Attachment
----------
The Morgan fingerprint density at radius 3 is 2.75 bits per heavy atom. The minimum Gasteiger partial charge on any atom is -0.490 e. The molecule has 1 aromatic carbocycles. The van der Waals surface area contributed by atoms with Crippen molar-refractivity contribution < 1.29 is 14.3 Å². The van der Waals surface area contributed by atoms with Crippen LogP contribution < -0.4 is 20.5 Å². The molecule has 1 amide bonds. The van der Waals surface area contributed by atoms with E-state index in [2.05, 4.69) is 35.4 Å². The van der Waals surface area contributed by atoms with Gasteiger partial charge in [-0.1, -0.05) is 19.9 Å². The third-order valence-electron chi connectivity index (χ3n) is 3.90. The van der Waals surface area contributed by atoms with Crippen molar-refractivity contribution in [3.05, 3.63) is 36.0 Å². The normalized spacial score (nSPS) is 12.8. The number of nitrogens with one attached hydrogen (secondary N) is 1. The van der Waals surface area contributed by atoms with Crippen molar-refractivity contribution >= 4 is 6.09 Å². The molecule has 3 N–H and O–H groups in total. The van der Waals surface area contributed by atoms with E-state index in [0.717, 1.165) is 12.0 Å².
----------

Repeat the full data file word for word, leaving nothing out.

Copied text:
The Morgan fingerprint density at radius 3 is 2.75 bits per heavy atom. The minimum Gasteiger partial charge on any atom is -0.490 e. The molecule has 1 aromatic carbocycles. The van der Waals surface area contributed by atoms with Crippen molar-refractivity contribution < 1.29 is 14.3 Å². The van der Waals surface area contributed by atoms with Crippen LogP contribution < -0.4 is 20.5 Å². The molecule has 1 amide bonds. The van der Waals surface area contributed by atoms with E-state index in [2.05, 4.69) is 35.4 Å². The van der Waals surface area contributed by atoms with Gasteiger partial charge in [-0.1, -0.05) is 19.9 Å². The third-order valence-electron chi connectivity index (χ3n) is 3.90. The van der Waals surface area contributed by atoms with Crippen molar-refractivity contribution in [3.05, 3.63) is 36.0 Å². The normalized spacial score (nSPS) is 12.8. The number of nitrogens with one attached hydrogen (secondary N) is 1. The van der Waals surface area contributed by atoms with Crippen molar-refractivity contribution >= 4 is 6.09 Å². The molecule has 3 N–H and O–H groups in total. The van der Waals surface area contributed by atoms with E-state index in [0.717, 1.165) is 12.0 Å².